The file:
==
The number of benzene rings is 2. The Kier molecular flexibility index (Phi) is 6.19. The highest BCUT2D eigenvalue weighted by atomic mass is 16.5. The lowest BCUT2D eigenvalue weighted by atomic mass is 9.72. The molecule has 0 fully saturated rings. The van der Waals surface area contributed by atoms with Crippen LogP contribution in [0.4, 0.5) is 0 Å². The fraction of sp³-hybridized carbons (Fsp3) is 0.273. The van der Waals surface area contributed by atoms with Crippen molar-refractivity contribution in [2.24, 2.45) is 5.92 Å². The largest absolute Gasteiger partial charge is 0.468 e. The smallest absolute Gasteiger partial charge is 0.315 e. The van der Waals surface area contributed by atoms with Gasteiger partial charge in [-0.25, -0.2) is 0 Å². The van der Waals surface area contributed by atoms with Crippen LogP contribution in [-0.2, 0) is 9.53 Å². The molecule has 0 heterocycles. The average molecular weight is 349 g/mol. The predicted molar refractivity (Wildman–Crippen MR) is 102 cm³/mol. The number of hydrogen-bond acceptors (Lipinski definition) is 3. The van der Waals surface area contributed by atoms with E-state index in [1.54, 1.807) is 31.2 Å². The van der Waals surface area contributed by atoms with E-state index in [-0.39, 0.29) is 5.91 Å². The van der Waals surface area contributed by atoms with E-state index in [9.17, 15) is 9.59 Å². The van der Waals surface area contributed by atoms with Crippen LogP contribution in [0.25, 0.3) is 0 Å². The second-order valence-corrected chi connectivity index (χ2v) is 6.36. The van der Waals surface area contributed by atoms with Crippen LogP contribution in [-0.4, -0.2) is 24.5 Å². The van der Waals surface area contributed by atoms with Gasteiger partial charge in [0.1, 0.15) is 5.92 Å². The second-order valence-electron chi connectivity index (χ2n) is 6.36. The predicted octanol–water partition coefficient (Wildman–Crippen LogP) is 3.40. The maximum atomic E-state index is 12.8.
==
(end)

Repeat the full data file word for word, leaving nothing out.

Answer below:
The number of benzene rings is 2. The Kier molecular flexibility index (Phi) is 6.19. The highest BCUT2D eigenvalue weighted by atomic mass is 16.5. The lowest BCUT2D eigenvalue weighted by atomic mass is 9.72. The molecule has 0 fully saturated rings. The van der Waals surface area contributed by atoms with Crippen LogP contribution in [0.4, 0.5) is 0 Å². The fraction of sp³-hybridized carbons (Fsp3) is 0.273. The van der Waals surface area contributed by atoms with Crippen molar-refractivity contribution in [2.24, 2.45) is 5.92 Å². The largest absolute Gasteiger partial charge is 0.468 e. The smallest absolute Gasteiger partial charge is 0.315 e. The van der Waals surface area contributed by atoms with Gasteiger partial charge in [-0.25, -0.2) is 0 Å². The van der Waals surface area contributed by atoms with Crippen LogP contribution in [-0.2, 0) is 9.53 Å². The molecule has 0 heterocycles. The average molecular weight is 349 g/mol. The predicted molar refractivity (Wildman–Crippen MR) is 102 cm³/mol. The number of hydrogen-bond acceptors (Lipinski definition) is 3. The van der Waals surface area contributed by atoms with E-state index in [1.54, 1.807) is 31.2 Å². The van der Waals surface area contributed by atoms with E-state index in [-0.39, 0.29) is 5.91 Å². The van der Waals surface area contributed by atoms with E-state index in [9.17, 15) is 9.59 Å². The van der Waals surface area contributed by atoms with Crippen LogP contribution in [0.25, 0.3) is 0 Å². The second-order valence-corrected chi connectivity index (χ2v) is 6.36. The van der Waals surface area contributed by atoms with Crippen LogP contribution in [-0.4, -0.2) is 24.5 Å². The van der Waals surface area contributed by atoms with Gasteiger partial charge in [0.1, 0.15) is 5.92 Å². The second-order valence-electron chi connectivity index (χ2n) is 6.36. The predicted octanol–water partition coefficient (Wildman–Crippen LogP) is 3.40. The maximum atomic E-state index is 12.8.